Welsh (and English) Dressers

Welsh (and English) Dressers

When I was growing up, a dresser was the piece of furniture in your bedroom that held your clothes, basically a bank of drawers raised on feet or a low plinth. When I began working for Jayne, fresh out of college, I had to re-learn some of my vocabulary. What I once called a “dresser,” I now know as a chest of drawers. In the world of antique British furniture, a “dresser” is the ancestor to and country cousin of the formal sideboard. It is called a dresser because the serving surface was used to dress the food. Since they were created for more modest homes, dressers are not as deep as sideboards which had to accommodate the more elaborate serving apparatus of a formal dinner service. These proportions—long, but shallow and of serving height—are what make dressers so useful and versatile in a modern interior. Many of our clients still use them as sideboards in dining rooms, but they also work well in long hallways, behind sofas, as focal pieces in living spaces below art or with a rack filled with colorful porcelain or whatever collection you might wish to display.


Dressers are one of our favorite forms. Within their basic framework can be found a world of variety. Commonly known as Welsh Dressers, many of them were indeed created in Wales, and possibly originated there. However, they were created throughout England as well and certain forms are associated with certain counties. While many of them (not all) began life with racks to store plates and hang cups, the racks and bases were often separated over the course of their lifetime. See below for several examples from our stock both past and present.


Dressers can be solid to the ground or "enclosed" to maximize storage:

Lots of them stand on legs of differing types such as cabriole legs:


Or straight, square stock legs:

Or sometimes silhouette legs:

Turned legs are some of the most common type (although it is unusual to see the back legs also turned as in this example):

Sometimes those turned legs are connected by a shelf, known as a potboard:

The more refined ones might have adornments such as a shaped apron and cross-banding:

Or maybe a bit of inlay

Some of them have been dressed up with interesting architectural features:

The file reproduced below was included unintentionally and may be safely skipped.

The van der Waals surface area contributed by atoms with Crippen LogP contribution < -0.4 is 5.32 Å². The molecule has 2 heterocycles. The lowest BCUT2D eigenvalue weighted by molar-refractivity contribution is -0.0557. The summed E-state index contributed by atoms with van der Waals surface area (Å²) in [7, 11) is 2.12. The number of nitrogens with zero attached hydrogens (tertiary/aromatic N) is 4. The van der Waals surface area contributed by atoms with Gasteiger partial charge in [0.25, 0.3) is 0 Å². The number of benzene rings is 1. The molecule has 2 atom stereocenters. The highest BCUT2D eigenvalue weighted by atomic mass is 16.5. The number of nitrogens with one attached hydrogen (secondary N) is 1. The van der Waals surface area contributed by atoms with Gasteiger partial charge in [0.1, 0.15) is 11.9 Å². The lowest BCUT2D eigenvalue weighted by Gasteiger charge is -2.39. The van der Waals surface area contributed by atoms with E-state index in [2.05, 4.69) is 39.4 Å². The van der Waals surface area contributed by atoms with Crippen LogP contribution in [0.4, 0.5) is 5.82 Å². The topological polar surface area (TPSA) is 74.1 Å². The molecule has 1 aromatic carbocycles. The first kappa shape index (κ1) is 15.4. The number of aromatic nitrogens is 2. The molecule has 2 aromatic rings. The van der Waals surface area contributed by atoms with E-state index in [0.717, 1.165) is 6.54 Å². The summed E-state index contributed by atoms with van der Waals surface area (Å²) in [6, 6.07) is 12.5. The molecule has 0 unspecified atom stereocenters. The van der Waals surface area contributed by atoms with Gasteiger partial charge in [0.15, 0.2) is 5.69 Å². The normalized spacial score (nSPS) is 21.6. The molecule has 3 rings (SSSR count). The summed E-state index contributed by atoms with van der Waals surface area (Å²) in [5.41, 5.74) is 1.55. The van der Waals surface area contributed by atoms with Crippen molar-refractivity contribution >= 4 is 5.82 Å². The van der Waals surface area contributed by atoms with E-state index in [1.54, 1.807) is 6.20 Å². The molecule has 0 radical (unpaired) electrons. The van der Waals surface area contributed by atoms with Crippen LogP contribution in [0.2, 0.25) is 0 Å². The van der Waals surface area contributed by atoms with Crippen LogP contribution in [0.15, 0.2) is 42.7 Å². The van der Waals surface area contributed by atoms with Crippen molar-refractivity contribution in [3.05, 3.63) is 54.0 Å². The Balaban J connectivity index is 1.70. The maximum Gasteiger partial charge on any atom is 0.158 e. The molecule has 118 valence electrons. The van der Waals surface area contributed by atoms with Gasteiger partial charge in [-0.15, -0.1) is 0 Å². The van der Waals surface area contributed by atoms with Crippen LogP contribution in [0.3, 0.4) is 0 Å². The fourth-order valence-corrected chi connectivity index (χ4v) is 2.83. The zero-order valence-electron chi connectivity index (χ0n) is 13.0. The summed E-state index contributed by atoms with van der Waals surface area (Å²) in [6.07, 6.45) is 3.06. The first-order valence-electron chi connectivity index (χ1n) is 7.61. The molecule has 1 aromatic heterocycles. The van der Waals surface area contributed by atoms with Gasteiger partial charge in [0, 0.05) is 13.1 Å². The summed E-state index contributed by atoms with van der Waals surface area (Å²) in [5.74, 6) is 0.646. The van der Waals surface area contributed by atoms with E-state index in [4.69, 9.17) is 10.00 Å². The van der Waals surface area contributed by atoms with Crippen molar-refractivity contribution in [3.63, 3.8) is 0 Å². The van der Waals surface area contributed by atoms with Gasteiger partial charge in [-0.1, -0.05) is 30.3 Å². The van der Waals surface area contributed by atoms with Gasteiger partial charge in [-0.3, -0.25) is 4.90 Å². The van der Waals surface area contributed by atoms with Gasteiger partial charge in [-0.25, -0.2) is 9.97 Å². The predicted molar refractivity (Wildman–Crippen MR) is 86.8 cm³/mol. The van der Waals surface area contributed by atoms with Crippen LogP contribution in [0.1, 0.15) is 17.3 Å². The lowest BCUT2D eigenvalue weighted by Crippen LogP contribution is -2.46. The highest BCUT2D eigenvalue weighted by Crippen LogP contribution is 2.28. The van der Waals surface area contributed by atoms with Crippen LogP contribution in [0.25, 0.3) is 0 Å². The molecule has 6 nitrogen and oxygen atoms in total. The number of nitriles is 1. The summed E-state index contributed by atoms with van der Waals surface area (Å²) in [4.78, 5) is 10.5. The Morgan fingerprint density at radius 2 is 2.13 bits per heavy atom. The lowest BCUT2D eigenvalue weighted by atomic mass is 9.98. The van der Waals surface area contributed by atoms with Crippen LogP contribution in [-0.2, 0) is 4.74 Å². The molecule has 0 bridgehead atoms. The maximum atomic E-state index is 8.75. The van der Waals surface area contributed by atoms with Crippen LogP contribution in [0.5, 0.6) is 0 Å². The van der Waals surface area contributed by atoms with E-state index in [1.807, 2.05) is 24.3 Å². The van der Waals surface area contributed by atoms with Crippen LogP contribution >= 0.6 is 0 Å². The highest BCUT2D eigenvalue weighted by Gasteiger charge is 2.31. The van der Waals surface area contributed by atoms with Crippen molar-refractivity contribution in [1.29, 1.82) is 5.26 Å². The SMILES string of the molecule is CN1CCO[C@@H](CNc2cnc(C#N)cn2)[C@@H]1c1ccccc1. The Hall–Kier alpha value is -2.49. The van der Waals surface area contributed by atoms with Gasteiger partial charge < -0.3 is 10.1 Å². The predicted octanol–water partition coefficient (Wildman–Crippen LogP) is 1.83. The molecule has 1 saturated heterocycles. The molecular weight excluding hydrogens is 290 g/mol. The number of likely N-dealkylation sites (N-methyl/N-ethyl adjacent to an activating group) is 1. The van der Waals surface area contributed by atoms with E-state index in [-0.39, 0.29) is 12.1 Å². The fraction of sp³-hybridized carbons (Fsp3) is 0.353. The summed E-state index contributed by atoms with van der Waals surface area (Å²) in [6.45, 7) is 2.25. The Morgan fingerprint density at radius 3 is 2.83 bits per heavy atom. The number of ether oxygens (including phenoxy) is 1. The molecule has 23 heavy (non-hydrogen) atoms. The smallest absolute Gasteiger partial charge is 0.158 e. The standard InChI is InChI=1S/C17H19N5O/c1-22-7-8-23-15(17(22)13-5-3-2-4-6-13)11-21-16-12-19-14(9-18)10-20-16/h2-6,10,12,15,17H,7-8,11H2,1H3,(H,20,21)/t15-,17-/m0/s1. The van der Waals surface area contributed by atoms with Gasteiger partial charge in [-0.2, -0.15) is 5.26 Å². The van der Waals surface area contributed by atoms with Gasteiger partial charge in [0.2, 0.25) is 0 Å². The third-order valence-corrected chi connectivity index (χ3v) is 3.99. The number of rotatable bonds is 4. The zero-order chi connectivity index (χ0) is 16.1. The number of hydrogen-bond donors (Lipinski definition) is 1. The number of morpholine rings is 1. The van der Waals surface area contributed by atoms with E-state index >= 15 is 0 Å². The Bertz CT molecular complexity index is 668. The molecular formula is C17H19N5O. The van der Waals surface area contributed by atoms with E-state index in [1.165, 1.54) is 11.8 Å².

Some enclosed dressers have an opening in the center charmingly referred to as a dogpen:

While the overwhelming majority of dressers are built of oak, it is exciting to find others in more unusual timber. We currently have this gem in fruitwood (possibly pear?):

This primitive dresser from our sold archive was particularly unusual for it’s yew timber:

And this one in highly figured ash will always remain one of our favorites:

We have a continuously rotating stock of dressers in inventory or on the way. They seem to be as popular with our clients as they are with us, so if you see one you like, be sure to contact us before it's gone.

March 29, 2024 by Mark Finke

A Coffee Table for a Casual Setting


Thank you to Bunny Williams and House Beautiful for the mention in February's issue. Bunny's work continues to inspire us to see new ways to incorporate antiques and other interesting objects into homes that are comfortable, interesting, and fun. One of our 19th Century Indian low tables makes the perfect coffee table in an East Hampton barn which Bunny transforms into "a cozy English country house" as described and pictured in Work a Room. We've sold a number of these tables over the years and currently have three in stock. They solve that hard-to-crack problem of what to use for a coffee table in a casual setting. We've placed these tables in beach homes, mountain getaways, and English country houses. Made of very dense acacia wood and raised on very thick turned legs, these tables are strong enough to dance on (if you're so inclined). The beautiful timber and use of iron details, including massive nails, lends a rustic charm to these very useful tables.


One of three acacia wood low tables currently in stock. Rajasthan, circa 1880: